Note from Robin: Perhaps you’re better at hashtags than I am (it took me a minute to figure out this one). In case you’re in the same boat, it means “Finals Season.” 🙂

We just got back from spring break. There’s still a few midterms left to be taken. Only a weeks separate us from finals season. This last month of school is going to be packed with schoolwork. The thing about exams is that they are somewhat unpredictable and can feel like a huge portion of your grade. If your class actually bases grades solely on exam scores like some of mine do, this exam technically could make or break your grade. Most of the time, however, that’s just a feeling when you have a large exam.

As we get closer to said exams, I’ve got a few thoughts on ways to prepare. Some may seem silly or really obvious, but sometimes those ways are most useful.

First: Start off with knowing what dates and times your exams are at. Don’t laugh at me, I’m serious. Knowing this will help you better plan your schedule and show up at the right place/time. At the beginning of each semester, I copy and paste all exam information onto a document together and highlight the date, time, and location. Obviously make sure that the information you have is up to date as the semester goes on, but I find it helps me to keep track of which are my next three soonest exams.

Following the last note, my second thought: Don’t look at the big lump of exams you have ahead all at once. The only thing that will do is stress you out more and when you spend your time stressing, you aren’t optimizing the time you could be studying (plus the studying you are doing will be less useful when done in stressed out mode). Instead, look at your next two exams, maybe three if they are close together.

Prioritize either your most difficult or the earliest exam of the two or three. Focus on studying for that one and when you either feel comfortable with the content or worn out from studying, take a break for a while. Eat something, watch a short episode on Netflix, take a walk, or whatever clears your head. If you have a few days until your next exam, study a bit to help make sure you are solid on that subject, and then leave it there for the time being. You don’t want to overwhelm yourself with different information right before the prior exam.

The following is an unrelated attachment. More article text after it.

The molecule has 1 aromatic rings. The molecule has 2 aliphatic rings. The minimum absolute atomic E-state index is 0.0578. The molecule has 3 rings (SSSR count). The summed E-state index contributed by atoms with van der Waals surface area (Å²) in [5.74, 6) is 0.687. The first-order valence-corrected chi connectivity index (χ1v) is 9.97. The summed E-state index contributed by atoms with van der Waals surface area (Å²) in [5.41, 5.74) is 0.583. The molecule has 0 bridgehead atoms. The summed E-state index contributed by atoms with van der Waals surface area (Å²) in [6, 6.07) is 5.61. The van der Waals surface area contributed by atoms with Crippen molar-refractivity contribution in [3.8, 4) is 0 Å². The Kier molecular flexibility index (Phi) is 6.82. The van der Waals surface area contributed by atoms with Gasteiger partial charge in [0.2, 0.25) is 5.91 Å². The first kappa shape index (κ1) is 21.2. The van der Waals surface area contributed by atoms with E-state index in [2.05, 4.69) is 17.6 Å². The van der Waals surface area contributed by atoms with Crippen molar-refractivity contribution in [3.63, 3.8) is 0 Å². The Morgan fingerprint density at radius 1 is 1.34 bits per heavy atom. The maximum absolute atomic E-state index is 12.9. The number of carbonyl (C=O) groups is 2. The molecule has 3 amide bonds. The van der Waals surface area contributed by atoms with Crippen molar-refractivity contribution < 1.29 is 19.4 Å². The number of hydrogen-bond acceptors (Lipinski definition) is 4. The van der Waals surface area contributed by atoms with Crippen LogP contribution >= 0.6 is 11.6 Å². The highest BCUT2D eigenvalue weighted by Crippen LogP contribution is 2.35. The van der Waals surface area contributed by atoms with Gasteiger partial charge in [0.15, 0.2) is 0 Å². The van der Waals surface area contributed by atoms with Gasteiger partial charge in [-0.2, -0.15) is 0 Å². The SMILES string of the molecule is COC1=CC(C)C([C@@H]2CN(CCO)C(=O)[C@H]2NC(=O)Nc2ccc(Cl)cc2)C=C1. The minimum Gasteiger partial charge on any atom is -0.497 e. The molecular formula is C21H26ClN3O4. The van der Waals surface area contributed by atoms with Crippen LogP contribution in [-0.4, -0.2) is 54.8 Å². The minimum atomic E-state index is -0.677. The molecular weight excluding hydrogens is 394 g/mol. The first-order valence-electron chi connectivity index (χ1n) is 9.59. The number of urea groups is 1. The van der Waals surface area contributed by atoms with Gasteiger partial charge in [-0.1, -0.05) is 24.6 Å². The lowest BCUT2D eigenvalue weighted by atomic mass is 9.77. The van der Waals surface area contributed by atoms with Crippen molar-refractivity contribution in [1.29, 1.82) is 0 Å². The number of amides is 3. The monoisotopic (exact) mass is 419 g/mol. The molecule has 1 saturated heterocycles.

Third: In my Cognitive Psychology class, we learned about some different ways knowledge and memory work. One of the ways is through state-dependent learning, which ties into the state of consciousness a person is in when they are learning something. Say, for example, you are relaxed and dressed comfortably while studying for your exam in your room, you may do better in your exam if you go in relaxed (as much as possible) and dressed comfortably for the actual exam. Another way is context-dependent learning, which may be what the idea of chewing gum during an exam ties into. The idea is to chew a certain flavor of gum while studying and then chew that same flavor during the exam, with the idea being that you will have an easier time recalling the information you studied if you chew the same gum both times. (Will it work? I can’t guarantee that. But if it feels like it may help you relax a little, it could be worth a try.)

All in all, exams won’t decide your success in life. You and your choices will. Some people are better test-takers; others are better at different things. Exams aren’t a complete reflection of you as a student or as a person. If you fail one exam, life will not end. Your grade will drop, sure, but you can try your best on other assignments and ask about extra credit. If worse comes to worst, you won’t remember that one exam in that one class forty years from now. And if that doesn’t help, remember this: finals season means we’re that much closer to summer. Keep on going — we’ll be enjoying the sun and warm weather before we know it.

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